business man holding paper and pen
Understand the opportunity in Vacant Land

When you work as a commercial real estate agent, do not overlook the opportunities that the vacant land in your area provides.  I have seen many a local agent build their market share from a base of vacant land listings and redundant property.  Here are some tips from our Newsletter this week.

When you start your career in commercial real estate, you have to start somewhere with your market share.  Initially the whole process of prospecting can be daunting and challenging.  That is not to say that you do not prospect, but there are things to do and improve on as you prospect.  You need a system of prospecting and vacant land can be part of that.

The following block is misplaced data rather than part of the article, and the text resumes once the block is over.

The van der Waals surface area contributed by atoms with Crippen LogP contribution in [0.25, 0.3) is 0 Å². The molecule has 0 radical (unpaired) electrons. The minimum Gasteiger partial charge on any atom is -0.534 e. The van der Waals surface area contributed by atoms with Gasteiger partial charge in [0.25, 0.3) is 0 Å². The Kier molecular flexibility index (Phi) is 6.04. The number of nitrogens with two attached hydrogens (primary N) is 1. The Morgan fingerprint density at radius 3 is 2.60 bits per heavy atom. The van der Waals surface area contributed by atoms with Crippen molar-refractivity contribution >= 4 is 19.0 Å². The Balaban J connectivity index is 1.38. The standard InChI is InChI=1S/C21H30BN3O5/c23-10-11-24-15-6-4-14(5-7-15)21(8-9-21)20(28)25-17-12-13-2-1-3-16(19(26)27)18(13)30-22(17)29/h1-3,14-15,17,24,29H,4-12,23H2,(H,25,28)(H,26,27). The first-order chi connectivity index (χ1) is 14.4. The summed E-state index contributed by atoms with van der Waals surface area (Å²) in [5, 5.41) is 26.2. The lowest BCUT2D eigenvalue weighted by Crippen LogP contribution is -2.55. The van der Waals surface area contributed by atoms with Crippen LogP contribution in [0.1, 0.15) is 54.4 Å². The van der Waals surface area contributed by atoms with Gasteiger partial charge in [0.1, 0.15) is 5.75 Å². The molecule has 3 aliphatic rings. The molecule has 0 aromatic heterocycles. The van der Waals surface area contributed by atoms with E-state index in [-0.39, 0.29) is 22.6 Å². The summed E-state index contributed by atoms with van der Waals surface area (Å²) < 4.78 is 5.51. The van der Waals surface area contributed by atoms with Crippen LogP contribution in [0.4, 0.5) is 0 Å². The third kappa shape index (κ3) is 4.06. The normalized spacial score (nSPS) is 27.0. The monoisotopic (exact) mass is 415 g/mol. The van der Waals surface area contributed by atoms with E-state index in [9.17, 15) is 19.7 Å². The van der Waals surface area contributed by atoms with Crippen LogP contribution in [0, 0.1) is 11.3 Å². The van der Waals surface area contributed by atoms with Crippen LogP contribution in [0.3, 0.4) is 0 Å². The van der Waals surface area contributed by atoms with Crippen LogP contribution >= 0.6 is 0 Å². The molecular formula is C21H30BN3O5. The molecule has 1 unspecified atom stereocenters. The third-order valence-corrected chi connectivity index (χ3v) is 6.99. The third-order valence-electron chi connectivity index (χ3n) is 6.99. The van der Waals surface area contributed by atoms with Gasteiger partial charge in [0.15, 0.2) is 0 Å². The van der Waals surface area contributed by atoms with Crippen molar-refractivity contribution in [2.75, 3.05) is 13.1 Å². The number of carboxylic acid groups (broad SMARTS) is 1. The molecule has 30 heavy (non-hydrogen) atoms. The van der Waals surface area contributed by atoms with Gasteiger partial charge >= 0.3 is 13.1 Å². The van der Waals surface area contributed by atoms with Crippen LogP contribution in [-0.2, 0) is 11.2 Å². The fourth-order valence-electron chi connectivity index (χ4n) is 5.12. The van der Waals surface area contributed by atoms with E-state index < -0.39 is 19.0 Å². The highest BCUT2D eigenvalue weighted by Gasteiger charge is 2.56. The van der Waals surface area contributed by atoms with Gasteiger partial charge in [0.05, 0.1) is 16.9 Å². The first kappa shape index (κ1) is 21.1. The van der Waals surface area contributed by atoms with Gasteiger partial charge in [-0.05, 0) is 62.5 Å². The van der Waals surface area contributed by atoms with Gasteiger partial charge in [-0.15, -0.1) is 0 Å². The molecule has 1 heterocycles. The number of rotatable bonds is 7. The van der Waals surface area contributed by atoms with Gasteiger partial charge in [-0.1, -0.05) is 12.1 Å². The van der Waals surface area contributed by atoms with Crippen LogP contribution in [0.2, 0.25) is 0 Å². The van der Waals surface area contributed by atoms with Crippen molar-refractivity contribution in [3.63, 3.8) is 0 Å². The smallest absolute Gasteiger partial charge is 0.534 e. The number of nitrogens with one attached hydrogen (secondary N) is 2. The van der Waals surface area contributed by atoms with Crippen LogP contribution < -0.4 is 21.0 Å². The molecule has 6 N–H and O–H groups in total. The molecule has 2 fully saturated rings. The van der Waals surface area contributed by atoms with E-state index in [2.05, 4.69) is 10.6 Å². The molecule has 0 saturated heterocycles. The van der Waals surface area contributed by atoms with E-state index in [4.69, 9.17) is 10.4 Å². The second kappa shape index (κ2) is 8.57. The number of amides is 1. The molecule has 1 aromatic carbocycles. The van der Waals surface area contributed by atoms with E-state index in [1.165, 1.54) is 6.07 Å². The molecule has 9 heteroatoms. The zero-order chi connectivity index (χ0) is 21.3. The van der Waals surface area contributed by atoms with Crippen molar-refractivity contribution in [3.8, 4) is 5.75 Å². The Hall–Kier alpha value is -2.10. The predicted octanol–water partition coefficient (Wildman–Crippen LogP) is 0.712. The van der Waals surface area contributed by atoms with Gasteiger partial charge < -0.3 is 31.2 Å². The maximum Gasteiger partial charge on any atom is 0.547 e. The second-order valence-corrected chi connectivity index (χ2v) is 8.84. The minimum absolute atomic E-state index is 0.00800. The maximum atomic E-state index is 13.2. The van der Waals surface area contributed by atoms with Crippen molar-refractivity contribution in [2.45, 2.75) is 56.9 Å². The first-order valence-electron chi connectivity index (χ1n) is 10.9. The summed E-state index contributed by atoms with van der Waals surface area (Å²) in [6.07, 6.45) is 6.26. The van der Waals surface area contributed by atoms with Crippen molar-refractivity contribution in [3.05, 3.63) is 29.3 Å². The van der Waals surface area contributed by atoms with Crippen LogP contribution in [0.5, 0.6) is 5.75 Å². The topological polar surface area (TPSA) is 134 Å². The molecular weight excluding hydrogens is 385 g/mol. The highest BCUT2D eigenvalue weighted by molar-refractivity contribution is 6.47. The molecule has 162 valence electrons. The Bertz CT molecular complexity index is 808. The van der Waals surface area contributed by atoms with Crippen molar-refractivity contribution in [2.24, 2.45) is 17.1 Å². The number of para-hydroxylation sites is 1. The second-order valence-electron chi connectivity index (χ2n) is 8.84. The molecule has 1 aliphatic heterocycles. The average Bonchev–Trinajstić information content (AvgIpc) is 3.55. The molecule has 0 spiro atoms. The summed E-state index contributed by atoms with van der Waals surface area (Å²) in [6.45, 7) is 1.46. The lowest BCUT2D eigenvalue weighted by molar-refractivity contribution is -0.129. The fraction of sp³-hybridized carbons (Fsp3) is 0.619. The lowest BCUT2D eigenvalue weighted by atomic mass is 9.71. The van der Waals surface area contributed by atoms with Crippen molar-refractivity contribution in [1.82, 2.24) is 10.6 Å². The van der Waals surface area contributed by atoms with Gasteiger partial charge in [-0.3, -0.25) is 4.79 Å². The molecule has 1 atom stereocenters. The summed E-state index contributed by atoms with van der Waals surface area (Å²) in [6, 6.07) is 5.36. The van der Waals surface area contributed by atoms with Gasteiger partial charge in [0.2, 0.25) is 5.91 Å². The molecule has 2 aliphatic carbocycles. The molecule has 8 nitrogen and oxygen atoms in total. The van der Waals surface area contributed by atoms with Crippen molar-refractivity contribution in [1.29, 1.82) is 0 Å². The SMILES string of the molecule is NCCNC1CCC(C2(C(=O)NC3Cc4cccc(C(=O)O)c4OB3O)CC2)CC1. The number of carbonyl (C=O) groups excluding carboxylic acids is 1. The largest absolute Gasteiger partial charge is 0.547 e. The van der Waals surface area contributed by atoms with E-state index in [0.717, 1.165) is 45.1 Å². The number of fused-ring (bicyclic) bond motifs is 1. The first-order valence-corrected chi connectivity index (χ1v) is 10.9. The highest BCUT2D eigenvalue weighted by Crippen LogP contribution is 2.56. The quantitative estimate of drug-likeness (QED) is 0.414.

Prospecting Systems
You can break your prospecting processes up into particular categories so you reach segments of the market.  Here is a typical breakdown you can apply to your system:

  • Owners of vacant land
  • Owners of redundant property
  • Business owners and proprietors
  • Tenants in buildings and in quality properties
  • Property developers
  • Property investors
  • Solicitors
  • Accountants

So this simple list gives focus to your prospecting model.  You have categories to work with and grow your market share from.  Vacant land is an easy place to start.

The Facts
The vacant land in your local area will one day be ripe for property development.  As the supply and demand for property changes in your area, the property developers will be on the lookout for new land to build on.